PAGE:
Major breakthrough in fight to end illegal logging as Interpol arrests 200 across 12 countries
Global Witness welcomes Interpol’s announcement that it has arrested nearly 200 people and seized around US$8 million worth of illegal timber in a major international crackdown on illegal logging and timber trafficking in Central and South America. This is a significant breakthrough in efforts to control a deadly trade valued at up to US$100billion, which is destroying the forests the planet needs to survive and leaving the people who live in them stranded.
“This is a major development in the fight against illegal logging, which is a much bigger global problem than most of us realise,” said Billy Kyte, forest campaigner at Global Witness. “Local people often get the blame, but they are usually not the real problem. Much more damage is done by big companies connected to business, political and criminal elites, who systematically skirt laws and regulations in order to destroy forests at an industrial scale. This is a disaster for the people who live in the forest and for the planet as a whole.”
The Interpol investigation called “Operation Leaf”, covered 12 countries and lasted three months in late 2012. It brought together law enforcement agencies to combat forestry crime in Bolivia, Brazil, Chile, Colombia, Costa Rica, Dominican Republic, Ecuador, Guatemala, Honduras, Paraguay, Peru, and Venezuela. The investigation pointed to the social impacts of the illegal logging, highlighting damaging impacts on forest-dependent communities and increases in murders and corruption as criminal groups move into remote forest areas.
The logging trade is widely recognised as one of the most corrupt on the planet, and this illegality facilitates and accelerates the destruction of the world’s forests and all that they house. For nearly two decades, Global Witness has consistently shown how deals struck behind closed doors too often allow powerful elites to cash in with scant regard for the human or environmental cost, while the local population sees none of the supposed benefits from logging.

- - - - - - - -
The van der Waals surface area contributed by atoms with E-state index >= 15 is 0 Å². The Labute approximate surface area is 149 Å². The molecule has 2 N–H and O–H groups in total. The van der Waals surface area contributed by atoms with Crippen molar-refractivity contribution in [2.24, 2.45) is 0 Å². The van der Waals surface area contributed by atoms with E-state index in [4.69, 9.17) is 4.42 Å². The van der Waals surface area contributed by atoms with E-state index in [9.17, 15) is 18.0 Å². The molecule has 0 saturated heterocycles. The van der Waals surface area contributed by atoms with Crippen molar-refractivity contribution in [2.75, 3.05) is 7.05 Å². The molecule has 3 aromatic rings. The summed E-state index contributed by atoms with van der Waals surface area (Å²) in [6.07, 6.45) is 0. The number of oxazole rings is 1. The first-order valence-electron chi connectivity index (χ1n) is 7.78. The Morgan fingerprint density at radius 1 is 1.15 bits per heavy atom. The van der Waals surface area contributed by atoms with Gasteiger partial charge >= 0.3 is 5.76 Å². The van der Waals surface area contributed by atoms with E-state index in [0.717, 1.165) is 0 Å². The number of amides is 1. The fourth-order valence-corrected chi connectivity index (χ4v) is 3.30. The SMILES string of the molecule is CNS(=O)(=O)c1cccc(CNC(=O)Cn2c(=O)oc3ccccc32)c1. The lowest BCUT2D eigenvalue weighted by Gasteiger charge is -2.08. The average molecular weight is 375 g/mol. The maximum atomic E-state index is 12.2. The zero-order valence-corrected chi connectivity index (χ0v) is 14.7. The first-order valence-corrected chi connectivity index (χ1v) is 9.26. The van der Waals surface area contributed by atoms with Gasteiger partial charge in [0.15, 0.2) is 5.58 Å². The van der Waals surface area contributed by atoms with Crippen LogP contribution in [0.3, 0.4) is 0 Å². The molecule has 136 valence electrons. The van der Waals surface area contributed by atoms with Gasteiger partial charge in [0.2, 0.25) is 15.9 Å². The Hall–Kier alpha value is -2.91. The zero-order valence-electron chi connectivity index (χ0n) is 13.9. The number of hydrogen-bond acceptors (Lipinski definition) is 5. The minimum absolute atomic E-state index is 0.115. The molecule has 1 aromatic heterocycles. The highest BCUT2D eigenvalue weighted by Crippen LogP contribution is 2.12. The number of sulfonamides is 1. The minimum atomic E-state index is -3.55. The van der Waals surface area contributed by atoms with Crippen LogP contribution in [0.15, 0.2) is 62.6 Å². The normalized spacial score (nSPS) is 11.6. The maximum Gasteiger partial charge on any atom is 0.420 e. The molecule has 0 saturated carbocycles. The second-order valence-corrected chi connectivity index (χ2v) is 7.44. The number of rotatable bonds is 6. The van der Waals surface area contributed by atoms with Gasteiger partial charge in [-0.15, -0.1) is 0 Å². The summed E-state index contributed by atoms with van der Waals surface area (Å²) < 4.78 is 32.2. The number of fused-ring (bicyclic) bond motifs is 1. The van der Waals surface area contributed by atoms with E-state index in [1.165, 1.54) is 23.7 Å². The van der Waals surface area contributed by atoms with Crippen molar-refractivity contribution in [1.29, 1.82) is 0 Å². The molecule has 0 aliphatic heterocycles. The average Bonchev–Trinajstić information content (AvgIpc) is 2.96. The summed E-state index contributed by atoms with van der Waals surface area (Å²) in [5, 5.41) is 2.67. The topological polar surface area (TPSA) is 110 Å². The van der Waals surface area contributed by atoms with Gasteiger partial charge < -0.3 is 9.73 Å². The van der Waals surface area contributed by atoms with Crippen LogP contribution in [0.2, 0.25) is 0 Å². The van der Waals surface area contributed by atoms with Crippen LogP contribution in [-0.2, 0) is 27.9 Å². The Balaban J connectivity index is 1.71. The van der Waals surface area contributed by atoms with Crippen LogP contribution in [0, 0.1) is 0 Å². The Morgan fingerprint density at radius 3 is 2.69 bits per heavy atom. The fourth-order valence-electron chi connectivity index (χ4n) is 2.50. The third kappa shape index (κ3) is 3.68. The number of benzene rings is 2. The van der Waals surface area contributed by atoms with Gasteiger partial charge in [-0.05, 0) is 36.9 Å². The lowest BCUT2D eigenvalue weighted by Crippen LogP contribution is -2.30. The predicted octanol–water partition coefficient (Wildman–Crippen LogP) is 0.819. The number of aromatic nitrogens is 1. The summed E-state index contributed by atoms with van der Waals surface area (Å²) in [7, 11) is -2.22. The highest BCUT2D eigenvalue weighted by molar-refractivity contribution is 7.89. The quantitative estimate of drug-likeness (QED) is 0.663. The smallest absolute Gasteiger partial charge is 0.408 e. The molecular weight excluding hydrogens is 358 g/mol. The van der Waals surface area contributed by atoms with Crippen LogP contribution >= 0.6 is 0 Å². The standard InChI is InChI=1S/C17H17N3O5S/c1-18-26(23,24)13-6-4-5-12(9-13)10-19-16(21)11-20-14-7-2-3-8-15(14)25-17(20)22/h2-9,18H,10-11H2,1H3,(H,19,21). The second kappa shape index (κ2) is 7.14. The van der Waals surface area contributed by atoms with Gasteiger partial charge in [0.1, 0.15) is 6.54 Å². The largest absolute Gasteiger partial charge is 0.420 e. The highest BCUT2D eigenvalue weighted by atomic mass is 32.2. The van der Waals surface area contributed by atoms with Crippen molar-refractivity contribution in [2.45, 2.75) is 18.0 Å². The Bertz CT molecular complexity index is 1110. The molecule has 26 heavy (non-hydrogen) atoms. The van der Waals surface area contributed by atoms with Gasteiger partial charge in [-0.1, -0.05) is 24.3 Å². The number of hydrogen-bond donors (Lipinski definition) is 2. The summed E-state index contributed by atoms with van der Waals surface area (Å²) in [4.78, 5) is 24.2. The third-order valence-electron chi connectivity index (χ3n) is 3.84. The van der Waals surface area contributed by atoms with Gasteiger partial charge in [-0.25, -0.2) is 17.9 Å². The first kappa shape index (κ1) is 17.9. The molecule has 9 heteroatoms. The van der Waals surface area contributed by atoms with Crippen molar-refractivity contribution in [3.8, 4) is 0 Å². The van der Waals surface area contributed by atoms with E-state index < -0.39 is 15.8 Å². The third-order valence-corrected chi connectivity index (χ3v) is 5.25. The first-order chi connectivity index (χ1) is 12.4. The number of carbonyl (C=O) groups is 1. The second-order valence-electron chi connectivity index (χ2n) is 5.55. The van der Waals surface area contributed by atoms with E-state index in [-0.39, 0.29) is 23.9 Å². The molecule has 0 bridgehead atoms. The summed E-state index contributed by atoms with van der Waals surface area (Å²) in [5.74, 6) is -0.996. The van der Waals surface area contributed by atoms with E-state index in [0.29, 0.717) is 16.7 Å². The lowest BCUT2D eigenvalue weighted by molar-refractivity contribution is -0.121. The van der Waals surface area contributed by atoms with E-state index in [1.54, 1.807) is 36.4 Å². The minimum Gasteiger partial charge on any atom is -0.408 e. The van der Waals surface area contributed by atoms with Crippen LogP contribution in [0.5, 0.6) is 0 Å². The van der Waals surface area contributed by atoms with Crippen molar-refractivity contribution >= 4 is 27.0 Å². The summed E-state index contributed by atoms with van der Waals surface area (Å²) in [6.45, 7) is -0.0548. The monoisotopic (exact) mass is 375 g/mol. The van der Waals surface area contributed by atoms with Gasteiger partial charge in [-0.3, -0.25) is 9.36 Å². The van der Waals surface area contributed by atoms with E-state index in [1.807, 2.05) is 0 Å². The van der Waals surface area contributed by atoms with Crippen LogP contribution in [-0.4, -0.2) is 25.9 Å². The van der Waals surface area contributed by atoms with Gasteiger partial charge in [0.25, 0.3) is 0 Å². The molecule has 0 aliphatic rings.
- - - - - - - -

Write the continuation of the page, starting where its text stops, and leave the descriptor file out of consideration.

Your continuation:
“For too long, governments and international enforcement bodies have turned a blind eye to the illegality and corruption that lies behind much of what ends up on our shop floors and in our living rooms,” said Kyte. “Interpol’s firm action alongside the governments concerned is a big step in the right direction and must be followed up with swift enforcement and prosecutions. This news should come as a wake up call for companies importing wood products – under a new EU law coming into force next week, UK company directors who fail to do the right checks on illegal timber imports could face two years in jail.”
As of March 3rd, the EU’s new Timber Regulations will make it illegal for companies to import illegally harvested timber. Companies will also be committing an offence if they fail to carry out checks - known as due diligence - on their supply chains, to ensure they know where their timber comes from and how it was obtained.
Roughly one in five people globally rely directly upon forests for their daily needs. Forests also harbour half of all plant and animal species, and soak up and store carbon that would otherwise contribute to global climate change.
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